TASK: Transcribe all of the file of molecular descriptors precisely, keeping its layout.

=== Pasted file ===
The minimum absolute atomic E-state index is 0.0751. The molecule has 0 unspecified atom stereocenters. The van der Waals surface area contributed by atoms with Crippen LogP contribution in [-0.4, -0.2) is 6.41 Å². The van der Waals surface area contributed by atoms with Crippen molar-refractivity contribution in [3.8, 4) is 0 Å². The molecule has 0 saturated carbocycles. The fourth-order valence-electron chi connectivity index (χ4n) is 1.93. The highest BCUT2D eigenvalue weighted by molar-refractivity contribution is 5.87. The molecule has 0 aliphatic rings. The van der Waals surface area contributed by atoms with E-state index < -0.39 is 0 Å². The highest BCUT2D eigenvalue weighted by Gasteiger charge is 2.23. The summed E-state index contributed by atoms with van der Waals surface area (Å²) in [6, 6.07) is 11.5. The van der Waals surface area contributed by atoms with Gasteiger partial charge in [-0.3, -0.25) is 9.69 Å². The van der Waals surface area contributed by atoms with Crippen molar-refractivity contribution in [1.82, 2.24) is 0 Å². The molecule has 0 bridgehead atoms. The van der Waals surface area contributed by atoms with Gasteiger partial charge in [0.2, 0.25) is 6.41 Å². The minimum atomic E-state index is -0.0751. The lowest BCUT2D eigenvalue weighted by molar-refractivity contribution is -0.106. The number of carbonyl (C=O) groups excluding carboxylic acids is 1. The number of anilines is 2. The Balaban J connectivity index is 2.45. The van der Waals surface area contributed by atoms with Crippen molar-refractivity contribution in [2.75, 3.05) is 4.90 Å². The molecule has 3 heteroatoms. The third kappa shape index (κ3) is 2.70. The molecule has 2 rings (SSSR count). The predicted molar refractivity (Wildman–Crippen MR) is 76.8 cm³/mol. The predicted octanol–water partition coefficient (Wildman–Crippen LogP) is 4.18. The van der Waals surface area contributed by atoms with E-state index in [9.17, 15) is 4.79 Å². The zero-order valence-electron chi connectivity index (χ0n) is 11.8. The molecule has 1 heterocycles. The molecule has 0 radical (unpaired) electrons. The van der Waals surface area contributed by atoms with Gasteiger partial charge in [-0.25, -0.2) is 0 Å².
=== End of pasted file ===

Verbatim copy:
The minimum absolute atomic E-state index is 0.0751. The molecule has 0 unspecified atom stereocenters. The van der Waals surface area contributed by atoms with Crippen LogP contribution in [-0.4, -0.2) is 6.41 Å². The van der Waals surface area contributed by atoms with Crippen molar-refractivity contribution in [3.8, 4) is 0 Å². The molecule has 0 saturated carbocycles. The fourth-order valence-electron chi connectivity index (χ4n) is 1.93. The highest BCUT2D eigenvalue weighted by molar-refractivity contribution is 5.87. The molecule has 0 aliphatic rings. The van der Waals surface area contributed by atoms with E-state index < -0.39 is 0 Å². The highest BCUT2D eigenvalue weighted by Gasteiger charge is 2.23. The summed E-state index contributed by atoms with van der Waals surface area (Å²) in [6, 6.07) is 11.5. The van der Waals surface area contributed by atoms with Gasteiger partial charge in [-0.3, -0.25) is 9.69 Å². The van der Waals surface area contributed by atoms with Crippen molar-refractivity contribution in [1.82, 2.24) is 0 Å². The molecule has 0 bridgehead atoms. The van der Waals surface area contributed by atoms with Gasteiger partial charge in [0.2, 0.25) is 6.41 Å². The minimum atomic E-state index is -0.0751. The lowest BCUT2D eigenvalue weighted by molar-refractivity contribution is -0.106. The number of carbonyl (C=O) groups excluding carboxylic acids is 1. The number of anilines is 2. The Balaban J connectivity index is 2.45. The van der Waals surface area contributed by atoms with Crippen molar-refractivity contribution in [2.75, 3.05) is 4.90 Å². The molecule has 3 heteroatoms. The third kappa shape index (κ3) is 2.70. The molecule has 2 rings (SSSR count). The predicted molar refractivity (Wildman–Crippen MR) is 76.8 cm³/mol. The predicted octanol–water partition coefficient (Wildman–Crippen LogP) is 4.18. The van der Waals surface area contributed by atoms with E-state index in [9.17, 15) is 4.79 Å². The zero-order valence-electron chi connectivity index (χ0n) is 11.8. The molecule has 1 heterocycles. The molecule has 0 radical (unpaired) electrons. The van der Waals surface area contributed by atoms with Gasteiger partial charge in [-0.25, -0.2) is 0 Å².